Goals, Goal Structures, and Patterns of Adaptive Learning

Goals, Goal Structures, and Patterns of Adaptive Learning

Goals, Goal Structures, and Patterns of Adaptive Learning

Goals, Goal Structures, and Patterns of Adaptive Learning

Synopsis

Achievement goal theory has emerged as one of the preeminent approaches to motivation. Goals, Goal Structures, and Patterns of Adaptive Learning presents the findings of a large scale, longitudinal study that use goal theory as the lens through which to examine the relation among achievement goals, the learning context, and students' and teachers' patterns of cognition, affect, and behavior. These results are integrated within the larger literature on goal theory, providing an overview of the research that has been conducted, as well as suggestions that goal theory researchers might want to consider.

Excerpt

In memory of Carol Midgley—our colleague, our mentor, and our friend— from her students.

Over two decades ago, a perspective since labeled “goal theory, ” emerged and has grown to become one of the most predominant perspectives in the study of achievement motivation. Many researchers contributed to the emergence and pre-eminence of this position; no one more so than Carol Midgley. While this volume is the product of multiple persons, and attends to a range of topics reflecting different perspectives, it nevertheless emerges as a significant testimony to her work. And, as fate would have it, exists now as Carol's legacy: her work, the mentorship she provided, her gentle criticism, her friendship, as well as her theoretical and practical contributions to the fields of education and psychology. She passed away on November 23, 2001, after the manuscript was completed, but before it was published.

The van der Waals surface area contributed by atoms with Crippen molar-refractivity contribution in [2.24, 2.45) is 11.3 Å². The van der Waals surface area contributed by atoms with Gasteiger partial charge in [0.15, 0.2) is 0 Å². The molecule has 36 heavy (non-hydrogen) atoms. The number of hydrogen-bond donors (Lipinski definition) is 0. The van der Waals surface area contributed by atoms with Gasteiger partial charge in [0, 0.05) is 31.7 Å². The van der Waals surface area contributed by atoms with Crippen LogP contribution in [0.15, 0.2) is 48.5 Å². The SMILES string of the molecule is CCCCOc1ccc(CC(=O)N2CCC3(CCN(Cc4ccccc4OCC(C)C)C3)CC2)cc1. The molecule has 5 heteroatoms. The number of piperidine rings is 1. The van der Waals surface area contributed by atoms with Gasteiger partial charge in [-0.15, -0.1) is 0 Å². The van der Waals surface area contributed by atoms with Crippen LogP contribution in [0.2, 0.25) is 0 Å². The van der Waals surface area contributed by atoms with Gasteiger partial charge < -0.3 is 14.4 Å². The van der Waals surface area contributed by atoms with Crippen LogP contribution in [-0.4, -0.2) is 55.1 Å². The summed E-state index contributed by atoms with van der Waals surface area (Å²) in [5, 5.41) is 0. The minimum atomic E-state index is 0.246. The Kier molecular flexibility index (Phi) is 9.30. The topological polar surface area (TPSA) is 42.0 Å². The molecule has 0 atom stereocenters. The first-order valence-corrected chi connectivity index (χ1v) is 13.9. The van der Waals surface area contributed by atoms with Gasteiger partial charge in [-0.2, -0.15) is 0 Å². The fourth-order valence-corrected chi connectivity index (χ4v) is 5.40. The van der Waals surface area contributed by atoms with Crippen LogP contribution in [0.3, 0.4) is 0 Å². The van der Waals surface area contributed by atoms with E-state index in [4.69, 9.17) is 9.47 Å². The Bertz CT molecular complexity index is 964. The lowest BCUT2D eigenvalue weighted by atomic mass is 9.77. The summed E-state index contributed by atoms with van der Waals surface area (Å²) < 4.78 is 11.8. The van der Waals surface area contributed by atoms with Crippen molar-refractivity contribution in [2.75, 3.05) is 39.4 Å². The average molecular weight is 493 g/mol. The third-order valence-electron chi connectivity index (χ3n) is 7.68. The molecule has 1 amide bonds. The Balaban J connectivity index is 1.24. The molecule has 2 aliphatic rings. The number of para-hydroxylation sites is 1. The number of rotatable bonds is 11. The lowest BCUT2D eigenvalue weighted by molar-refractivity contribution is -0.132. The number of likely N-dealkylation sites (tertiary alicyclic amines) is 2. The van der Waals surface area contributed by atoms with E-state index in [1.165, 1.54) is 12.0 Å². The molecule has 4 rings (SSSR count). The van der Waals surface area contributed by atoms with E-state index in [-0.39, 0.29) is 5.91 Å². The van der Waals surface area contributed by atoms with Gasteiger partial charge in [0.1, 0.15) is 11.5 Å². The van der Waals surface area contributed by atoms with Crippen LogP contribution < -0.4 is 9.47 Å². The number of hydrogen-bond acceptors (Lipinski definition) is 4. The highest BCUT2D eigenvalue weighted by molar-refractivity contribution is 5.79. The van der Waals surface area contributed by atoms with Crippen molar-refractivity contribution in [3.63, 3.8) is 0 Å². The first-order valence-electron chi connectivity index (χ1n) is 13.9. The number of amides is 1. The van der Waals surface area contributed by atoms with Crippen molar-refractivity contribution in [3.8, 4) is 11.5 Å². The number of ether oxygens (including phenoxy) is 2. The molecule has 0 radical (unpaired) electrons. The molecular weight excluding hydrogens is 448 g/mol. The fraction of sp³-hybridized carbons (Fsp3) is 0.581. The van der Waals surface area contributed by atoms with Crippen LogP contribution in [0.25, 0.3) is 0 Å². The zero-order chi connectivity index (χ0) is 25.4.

Carol's guiding hand is reflected throughout the book and she has shaped it with significant contributions that will extend far beyond the memory of her friends and colleagues. First, there is the development and creative use of questionnaire methods designed to assess not only motivational orientations of individuals, but also the nature of contexts that might prompt, shape, and guide these orientations. Carol recognized the role that context played in eliciting and guiding motivation. She also recognized the practical need for educators to understand how context could be framed so as to elicit the optimum investment of students. Not only did she recognize such a need, she made significant attempts to meet it. Her work, as this volume attests, speaks not just to fellow researchers, but also addresses the concerns of practitioners: teachers and childcare professionals, as well as policymakers and opinion setters. Of her it can be truly said that she lives on in her work, including specifically the work reflected in this volume.

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